The CAAD rides like an aluminum bike with stiff, responsive qualities that are pronounced during hard efforts out of the saddle. Our test riders didn’t get any unwanted flex out of the frame when climbing or sprinting and were pleased with the overall responsiveness. When pedaling in the saddle, the CAAD had a smooth ride that was attributed to the SAVE stays. Over rough sections of pavement the CAAD delivered a surprisingly quiet ride.
It took us several hard braking efforts to burn the brakes in, but once we did, the calipers provided capable stopping power. The cable routing for the rear brake is awkward, coming out from under the chainstay, and drastically changed how the lever felt. Instead of a consistent pull, the line felt mushy and changed when we turned the handlebars.
Dialing in the fit, our test riders noticed the relax geometry and dropped the stem into the lowest stack height and were still comfortable enough during long rides. The Shimano brake hoods have a long reach, which felt strange to some riders. During our testing, though, we didn’t have any major complaints with the overall fit and geometry. To say to the Domane is a smooth-riding bike would be an understatement. The IsoSpeed decoupler muted rough sections of the road and delivered a very compliant ride quality.
Out of the saddle the frame was stiff and responded to our test riders’ efforts with ease. On long climbs we had plenty of gears to maintain a healthy cadence, even on steeper pitches of pavement. The Domane felt stable on descents, and the hydraulic calipers offered plenty of modulation. Some of our test riders would have preferred the smaller 140mm rotors opposed to the stock 160s, but overall were pleased with the braking performance.
Entry-level road bikes in this price category are usually a pretty solid bet in terms of durability and delivering a consistent ride. The CAAD Optimo delivers on ride quality and carries on the CAAD legacy well. Riders will have a solid platform to dial in this bike the way they want it down the road or simply enjoy it as is.
OPTIMO PUNCH LINES
- Comfortable ride
- Good value
- Inconsistent rear brake
- Price: $1460
- Weight: 21.6 pounds
- Sizes: 44, 48, 51, 54 (tested), 56, 58, 60, 63cm
There are plenty of aluminum bikes under $2000 with loud paint jobs and a quality component package, but few have frame designs that are as progressive as the Trek. The Domane ALR 4 Disc has a solid component spec and a frame design that has more technology than some high-end carbon bikes. The price tag on the Domane is near the top of what is considered budget-friendly, but the bike will require few—if any—upgrades to keep riders going.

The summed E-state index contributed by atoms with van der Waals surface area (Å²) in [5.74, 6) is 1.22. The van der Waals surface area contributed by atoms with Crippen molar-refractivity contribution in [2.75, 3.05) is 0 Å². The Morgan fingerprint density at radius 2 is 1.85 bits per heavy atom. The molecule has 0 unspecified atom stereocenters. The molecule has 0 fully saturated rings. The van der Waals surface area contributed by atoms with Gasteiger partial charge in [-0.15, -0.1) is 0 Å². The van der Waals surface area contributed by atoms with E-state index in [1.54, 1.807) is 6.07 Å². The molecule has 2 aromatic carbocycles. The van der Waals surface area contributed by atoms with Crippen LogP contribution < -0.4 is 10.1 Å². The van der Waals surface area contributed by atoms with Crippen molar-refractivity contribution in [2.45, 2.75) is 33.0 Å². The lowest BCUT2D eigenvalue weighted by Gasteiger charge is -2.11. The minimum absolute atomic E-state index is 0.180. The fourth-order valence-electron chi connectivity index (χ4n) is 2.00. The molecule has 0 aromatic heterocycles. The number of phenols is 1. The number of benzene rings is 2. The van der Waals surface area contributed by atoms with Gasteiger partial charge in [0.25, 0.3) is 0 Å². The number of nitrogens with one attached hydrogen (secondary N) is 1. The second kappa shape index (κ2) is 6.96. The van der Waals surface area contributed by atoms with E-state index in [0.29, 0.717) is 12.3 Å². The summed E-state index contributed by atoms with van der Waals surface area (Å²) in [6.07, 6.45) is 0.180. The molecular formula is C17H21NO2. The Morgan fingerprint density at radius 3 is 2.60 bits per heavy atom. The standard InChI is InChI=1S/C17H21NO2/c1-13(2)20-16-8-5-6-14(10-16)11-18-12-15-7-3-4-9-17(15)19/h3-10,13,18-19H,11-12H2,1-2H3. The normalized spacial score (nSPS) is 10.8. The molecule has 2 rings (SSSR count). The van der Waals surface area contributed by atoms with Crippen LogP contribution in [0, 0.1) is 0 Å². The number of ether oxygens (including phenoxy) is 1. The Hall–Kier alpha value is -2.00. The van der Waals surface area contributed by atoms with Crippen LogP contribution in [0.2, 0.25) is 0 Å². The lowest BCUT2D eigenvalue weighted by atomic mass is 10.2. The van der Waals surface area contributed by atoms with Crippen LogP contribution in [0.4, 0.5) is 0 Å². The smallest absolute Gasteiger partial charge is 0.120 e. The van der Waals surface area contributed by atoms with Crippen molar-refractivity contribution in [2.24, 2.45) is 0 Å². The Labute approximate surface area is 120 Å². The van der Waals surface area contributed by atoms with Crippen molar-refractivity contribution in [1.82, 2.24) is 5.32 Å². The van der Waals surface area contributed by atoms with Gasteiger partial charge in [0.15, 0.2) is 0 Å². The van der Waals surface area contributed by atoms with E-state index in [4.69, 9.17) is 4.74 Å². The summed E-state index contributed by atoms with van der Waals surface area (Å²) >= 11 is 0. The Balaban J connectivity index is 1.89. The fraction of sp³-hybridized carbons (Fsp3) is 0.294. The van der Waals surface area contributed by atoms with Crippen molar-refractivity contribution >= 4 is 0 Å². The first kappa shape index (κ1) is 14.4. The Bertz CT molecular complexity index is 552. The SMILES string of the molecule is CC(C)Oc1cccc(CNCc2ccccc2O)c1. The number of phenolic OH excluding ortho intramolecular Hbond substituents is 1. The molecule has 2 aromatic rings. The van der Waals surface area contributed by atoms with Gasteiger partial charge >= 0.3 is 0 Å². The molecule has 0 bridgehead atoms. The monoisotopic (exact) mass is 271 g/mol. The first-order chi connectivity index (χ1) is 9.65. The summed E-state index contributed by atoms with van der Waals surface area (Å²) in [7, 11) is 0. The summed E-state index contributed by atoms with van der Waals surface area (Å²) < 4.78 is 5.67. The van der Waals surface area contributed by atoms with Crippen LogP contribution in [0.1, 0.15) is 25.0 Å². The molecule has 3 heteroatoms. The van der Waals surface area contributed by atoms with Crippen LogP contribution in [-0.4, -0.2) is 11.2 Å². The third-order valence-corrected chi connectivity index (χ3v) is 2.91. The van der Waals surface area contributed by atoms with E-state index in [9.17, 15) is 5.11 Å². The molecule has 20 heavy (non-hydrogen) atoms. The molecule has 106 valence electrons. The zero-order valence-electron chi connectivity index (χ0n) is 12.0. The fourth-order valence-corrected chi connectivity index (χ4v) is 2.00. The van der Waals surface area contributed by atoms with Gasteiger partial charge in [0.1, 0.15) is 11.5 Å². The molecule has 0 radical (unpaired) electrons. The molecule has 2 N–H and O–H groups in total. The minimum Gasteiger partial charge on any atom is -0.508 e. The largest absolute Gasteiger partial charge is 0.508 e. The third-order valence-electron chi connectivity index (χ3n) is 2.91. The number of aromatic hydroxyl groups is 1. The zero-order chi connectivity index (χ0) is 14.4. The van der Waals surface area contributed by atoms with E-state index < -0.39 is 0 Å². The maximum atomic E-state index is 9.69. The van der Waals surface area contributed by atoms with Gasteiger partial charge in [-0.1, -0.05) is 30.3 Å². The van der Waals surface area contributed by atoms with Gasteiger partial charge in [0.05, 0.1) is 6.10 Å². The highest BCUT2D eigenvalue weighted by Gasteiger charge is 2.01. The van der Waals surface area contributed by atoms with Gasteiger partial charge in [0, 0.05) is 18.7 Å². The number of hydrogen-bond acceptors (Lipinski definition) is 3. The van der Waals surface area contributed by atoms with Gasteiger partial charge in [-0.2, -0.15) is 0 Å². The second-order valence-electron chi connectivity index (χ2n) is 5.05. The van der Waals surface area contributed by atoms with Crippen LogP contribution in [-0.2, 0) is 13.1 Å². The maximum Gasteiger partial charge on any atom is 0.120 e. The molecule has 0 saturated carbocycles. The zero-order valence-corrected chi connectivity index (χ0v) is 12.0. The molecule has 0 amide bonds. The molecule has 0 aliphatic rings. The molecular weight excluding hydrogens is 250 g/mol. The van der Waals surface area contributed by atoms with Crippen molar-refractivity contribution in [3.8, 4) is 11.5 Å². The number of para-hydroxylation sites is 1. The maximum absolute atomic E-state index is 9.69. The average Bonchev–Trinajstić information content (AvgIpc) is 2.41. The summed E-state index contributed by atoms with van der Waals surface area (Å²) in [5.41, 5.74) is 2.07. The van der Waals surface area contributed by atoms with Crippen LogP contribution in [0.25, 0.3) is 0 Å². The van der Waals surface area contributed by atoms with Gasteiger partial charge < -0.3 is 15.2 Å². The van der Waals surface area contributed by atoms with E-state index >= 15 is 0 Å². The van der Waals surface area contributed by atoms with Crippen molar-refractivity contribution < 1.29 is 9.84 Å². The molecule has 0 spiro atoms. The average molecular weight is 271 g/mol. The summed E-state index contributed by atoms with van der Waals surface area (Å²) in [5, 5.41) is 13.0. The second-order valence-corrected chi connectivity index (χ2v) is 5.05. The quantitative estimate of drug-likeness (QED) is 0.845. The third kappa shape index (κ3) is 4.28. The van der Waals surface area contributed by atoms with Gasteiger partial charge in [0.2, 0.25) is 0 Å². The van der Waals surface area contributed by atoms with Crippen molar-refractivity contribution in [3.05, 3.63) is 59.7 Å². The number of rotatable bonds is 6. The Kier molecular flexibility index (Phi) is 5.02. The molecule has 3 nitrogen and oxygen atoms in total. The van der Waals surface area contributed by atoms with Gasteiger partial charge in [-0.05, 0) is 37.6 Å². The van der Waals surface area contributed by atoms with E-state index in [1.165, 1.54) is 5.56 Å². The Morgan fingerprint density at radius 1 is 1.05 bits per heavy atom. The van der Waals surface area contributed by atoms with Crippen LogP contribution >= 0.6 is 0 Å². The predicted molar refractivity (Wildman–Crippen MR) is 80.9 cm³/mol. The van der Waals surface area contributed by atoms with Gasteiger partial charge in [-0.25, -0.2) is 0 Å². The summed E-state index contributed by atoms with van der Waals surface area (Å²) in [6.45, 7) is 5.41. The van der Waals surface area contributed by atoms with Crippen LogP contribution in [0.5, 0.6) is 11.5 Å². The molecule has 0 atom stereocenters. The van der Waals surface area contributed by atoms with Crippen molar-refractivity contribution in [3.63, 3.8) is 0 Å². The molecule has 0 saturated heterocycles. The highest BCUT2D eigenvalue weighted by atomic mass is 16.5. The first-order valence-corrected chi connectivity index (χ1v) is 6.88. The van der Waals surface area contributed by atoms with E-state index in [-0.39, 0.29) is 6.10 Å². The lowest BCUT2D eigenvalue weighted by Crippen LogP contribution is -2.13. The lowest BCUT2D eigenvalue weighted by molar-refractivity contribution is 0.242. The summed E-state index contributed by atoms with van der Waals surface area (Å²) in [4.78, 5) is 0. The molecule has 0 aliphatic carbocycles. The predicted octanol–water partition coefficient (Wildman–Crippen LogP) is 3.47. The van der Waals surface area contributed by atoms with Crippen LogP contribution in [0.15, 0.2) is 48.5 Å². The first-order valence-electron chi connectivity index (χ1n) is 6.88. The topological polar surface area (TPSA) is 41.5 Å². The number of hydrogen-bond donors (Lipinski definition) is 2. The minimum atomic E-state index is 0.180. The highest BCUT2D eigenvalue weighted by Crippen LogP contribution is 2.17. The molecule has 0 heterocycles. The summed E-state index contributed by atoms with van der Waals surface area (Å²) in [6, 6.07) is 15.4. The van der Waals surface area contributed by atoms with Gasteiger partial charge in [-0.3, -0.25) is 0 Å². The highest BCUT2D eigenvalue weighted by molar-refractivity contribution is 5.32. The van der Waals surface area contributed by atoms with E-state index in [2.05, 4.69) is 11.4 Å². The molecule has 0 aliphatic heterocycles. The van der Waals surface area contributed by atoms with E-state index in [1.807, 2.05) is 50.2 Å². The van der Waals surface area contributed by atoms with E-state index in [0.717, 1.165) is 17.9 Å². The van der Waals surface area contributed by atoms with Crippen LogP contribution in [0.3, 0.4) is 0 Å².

DOMANE PUNCH LINES
- Proprietary Isospeed system
- Hydraulic disc brakes
- Comfortable geometry
- Price: $1730
- Weight: 22 pounds
- Sizes: 50, 52, 54, 56 (tested), 58, 60, 62cm
There are two schools of thought when shopping for your first bike—settling for the most affordable or opt for a slightly higher price to step up in technology. The Cannondale sits in a comfortable price range with a modern 11-speed drivetrain and mechanical-actuated disc brakes. For about $300 more, the Trek sits at the top of the entry-level price spectrum with a 10-speed drivetrain and hydraulic-actuated disc brakes.
It’s no secret that entry-level bikes are often the dumping ground for older, heavier components and technology as consumer expectations advance along with the new technology that finds itself on more expensive bikes. That argument could point to both the Cannondale’s cable pull brakes and Trek’s 10-speed drivetrain.
While everyone can always use extra gears, for us, there is nothing that beats the feel of consistent and powerful braking, and that’s a big reason why for us the extra $300 for the Trek is small potatoes. In addition to the brakes are the tubeless-ready wheels and 32mm tires, which are a boon in contemporary component spec. What really seals the deal in favor of the Trek is the Isospeed decoupler that simply delivers an unmatched level of ride compliance that’s hard to beat.